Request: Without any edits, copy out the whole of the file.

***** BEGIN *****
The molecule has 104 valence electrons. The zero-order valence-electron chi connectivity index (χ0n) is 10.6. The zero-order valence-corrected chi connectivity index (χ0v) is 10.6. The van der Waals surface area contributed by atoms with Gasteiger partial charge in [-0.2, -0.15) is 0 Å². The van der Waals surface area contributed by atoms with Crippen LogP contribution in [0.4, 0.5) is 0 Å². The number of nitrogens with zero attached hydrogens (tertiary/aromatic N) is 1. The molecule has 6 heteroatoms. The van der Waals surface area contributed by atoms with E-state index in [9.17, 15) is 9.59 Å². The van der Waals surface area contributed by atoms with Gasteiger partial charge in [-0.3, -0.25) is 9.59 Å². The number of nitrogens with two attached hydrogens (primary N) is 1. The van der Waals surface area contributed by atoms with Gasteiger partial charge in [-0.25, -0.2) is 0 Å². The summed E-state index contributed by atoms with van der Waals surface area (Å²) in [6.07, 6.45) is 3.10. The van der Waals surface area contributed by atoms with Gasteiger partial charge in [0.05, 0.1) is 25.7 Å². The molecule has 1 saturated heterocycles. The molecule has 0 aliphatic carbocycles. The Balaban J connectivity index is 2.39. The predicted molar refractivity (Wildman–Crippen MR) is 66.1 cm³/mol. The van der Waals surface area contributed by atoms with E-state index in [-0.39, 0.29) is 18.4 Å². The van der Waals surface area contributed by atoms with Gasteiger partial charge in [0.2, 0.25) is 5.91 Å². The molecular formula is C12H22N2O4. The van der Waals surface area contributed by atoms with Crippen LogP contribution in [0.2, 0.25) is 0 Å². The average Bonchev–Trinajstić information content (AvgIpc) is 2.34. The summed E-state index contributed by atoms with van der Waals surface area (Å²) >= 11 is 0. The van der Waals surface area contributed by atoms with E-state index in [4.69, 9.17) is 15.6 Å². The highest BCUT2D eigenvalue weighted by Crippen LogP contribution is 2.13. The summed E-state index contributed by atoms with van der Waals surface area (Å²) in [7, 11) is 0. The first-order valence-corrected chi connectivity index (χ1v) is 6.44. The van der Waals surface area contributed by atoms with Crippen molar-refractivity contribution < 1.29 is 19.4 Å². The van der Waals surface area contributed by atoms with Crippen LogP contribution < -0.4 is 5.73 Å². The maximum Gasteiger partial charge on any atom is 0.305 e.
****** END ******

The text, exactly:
The molecule has 104 valence electrons. The zero-order valence-electron chi connectivity index (χ0n) is 10.6. The zero-order valence-corrected chi connectivity index (χ0v) is 10.6. The van der Waals surface area contributed by atoms with Gasteiger partial charge in [-0.2, -0.15) is 0 Å². The van der Waals surface area contributed by atoms with Crippen LogP contribution in [0.4, 0.5) is 0 Å². The number of nitrogens with zero attached hydrogens (tertiary/aromatic N) is 1. The molecule has 6 heteroatoms. The van der Waals surface area contributed by atoms with E-state index in [9.17, 15) is 9.59 Å². The van der Waals surface area contributed by atoms with Gasteiger partial charge in [-0.3, -0.25) is 9.59 Å². The number of nitrogens with two attached hydrogens (primary N) is 1. The van der Waals surface area contributed by atoms with Gasteiger partial charge in [-0.25, -0.2) is 0 Å². The summed E-state index contributed by atoms with van der Waals surface area (Å²) in [6.07, 6.45) is 3.10. The van der Waals surface area contributed by atoms with Gasteiger partial charge in [0.05, 0.1) is 25.7 Å². The molecule has 1 saturated heterocycles. The molecule has 0 aliphatic carbocycles. The Balaban J connectivity index is 2.39. The predicted molar refractivity (Wildman–Crippen MR) is 66.1 cm³/mol. The van der Waals surface area contributed by atoms with E-state index in [-0.39, 0.29) is 18.4 Å². The van der Waals surface area contributed by atoms with Gasteiger partial charge in [0.2, 0.25) is 5.91 Å². The molecular formula is C12H22N2O4. The van der Waals surface area contributed by atoms with Crippen LogP contribution in [0.2, 0.25) is 0 Å². The average Bonchev–Trinajstić information content (AvgIpc) is 2.34. The summed E-state index contributed by atoms with van der Waals surface area (Å²) >= 11 is 0. The van der Waals surface area contributed by atoms with E-state index in [4.69, 9.17) is 15.6 Å². The highest BCUT2D eigenvalue weighted by Crippen LogP contribution is 2.13. The summed E-state index contributed by atoms with van der Waals surface area (Å²) in [7, 11) is 0. The first-order valence-corrected chi connectivity index (χ1v) is 6.44. The van der Waals surface area contributed by atoms with Crippen molar-refractivity contribution < 1.29 is 19.4 Å². The van der Waals surface area contributed by atoms with Crippen LogP contribution < -0.4 is 5.73 Å². The maximum Gasteiger partial charge on any atom is 0.305 e.